BILL PLASCHKE

To replace Jerry Buss, Lakers should dream of Jeanie

Team has always had one voice. Now it should be Jeanie's.

He was speaking only for his weary and rumpled self, speaking in the singular, sorrowful tones of someone who just lost a boss and friend of more than three decades.

But, in one poignant moment while publicly mourning the death of Lakers owner Jerry Buss on Tuesday, Mitch Kupchak could have been speaking for every Lakers fan.

"Just knowing that he was there was a good feeling to me," said Kupchak, the Lakers general manager. "And he's gone now."

Just knowing Buss was there was a good feeling for everyone, and the fact that he's gone now has instantly become the most frightening development of the modern Lakers era.

Buss was the Lakers' voice. Who will become that voice? Buss was the Lakers' conscience. Who will carry that burden? It was Buss' unique vision that brought the Lakers 10 championships. Who is watching the store now?

Mitch Kupchak, who is your boss?

"I report to Jimmy Buss," he said.

Moments later, a reporter sitting in the back of the cramped conference room at the Lakers' training center shouted for a clarification sought by many.

"Did you say Jimmy or Jeanie?" the reporter asked.

"Jimmy," Kupchak said.

Get used to it. The mourning period will last at least through Buss' private memorial service Thursday, but attention has already been focused to the potential front-office mess in his wake.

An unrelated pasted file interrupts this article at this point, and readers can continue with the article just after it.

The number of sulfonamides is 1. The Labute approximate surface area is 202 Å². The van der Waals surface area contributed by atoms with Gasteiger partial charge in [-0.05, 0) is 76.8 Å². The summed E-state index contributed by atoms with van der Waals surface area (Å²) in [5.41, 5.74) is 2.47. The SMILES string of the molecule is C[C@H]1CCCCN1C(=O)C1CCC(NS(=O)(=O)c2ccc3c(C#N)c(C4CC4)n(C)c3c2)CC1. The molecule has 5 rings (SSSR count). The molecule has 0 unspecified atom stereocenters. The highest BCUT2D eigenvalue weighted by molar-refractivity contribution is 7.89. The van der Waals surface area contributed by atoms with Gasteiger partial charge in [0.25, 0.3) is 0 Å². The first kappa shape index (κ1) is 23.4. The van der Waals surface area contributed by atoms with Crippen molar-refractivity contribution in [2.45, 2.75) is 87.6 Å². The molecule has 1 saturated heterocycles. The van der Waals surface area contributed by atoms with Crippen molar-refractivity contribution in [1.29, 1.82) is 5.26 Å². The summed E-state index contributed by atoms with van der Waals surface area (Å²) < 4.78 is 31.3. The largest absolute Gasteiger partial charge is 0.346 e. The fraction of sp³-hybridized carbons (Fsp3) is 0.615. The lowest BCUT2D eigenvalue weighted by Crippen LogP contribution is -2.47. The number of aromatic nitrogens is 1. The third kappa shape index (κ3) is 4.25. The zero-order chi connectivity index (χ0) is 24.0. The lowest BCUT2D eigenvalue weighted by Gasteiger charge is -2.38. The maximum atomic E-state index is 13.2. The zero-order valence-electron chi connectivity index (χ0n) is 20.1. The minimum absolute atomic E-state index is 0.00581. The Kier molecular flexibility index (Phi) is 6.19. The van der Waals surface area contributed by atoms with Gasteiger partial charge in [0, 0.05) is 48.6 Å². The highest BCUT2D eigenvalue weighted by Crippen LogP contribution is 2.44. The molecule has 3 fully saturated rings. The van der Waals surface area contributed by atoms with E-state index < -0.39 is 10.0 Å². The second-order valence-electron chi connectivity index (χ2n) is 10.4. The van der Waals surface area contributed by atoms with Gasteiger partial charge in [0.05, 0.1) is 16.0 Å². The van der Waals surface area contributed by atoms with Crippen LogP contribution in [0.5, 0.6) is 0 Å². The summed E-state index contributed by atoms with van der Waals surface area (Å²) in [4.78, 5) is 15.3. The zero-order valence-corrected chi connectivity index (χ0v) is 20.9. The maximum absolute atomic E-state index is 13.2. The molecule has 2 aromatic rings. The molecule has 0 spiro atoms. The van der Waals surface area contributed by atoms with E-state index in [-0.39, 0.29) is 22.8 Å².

Where the Lakers were once one kingdom led by a single benevolent leader, there are now two territories run by potentially feuding siblings.

They are Jeanie's Lakers, and they are Jimmy's Lakers, which means, right now, they are nobody's Lakers.

"Don't think for a second there's not an adjustment period," Kupchak admitted. "You lose a father or you lose a leader like Dr. Buss ... there will be changes, and there will be an adjustment period, but I don't anticipate a problem."

There will be no problem if Jerry Buss left a clear succession plan that would delineate lines of power and allow the family to operate the team without constant controversy.

He was such a brilliant businessman, here's guessing he probably already thought of that, and here's hoping such a plan is eventually made public.

But, until then, there exists only a framework that doesn't seem workable.

Jeanie Buss, Jerry's oldest daughter, controls the team at league meetings as its designated governor while, internally, she is in charge of the Lakers' business operations.

Jimmy Buss, Jerry's second-oldest son, controls the team's basketball operations.

They are siblings with vastly different styles, philosophies, temperaments and ideas. Their Lakers paths rarely cross, but when it happens, there is great potential for nasty collision. In recent months, they have reportedly been at odds over Jimmy's treatment of Phil Jackson — Jeanie's live-in fiance — during the hiring of Mike D'Antoni.

CHICAGO

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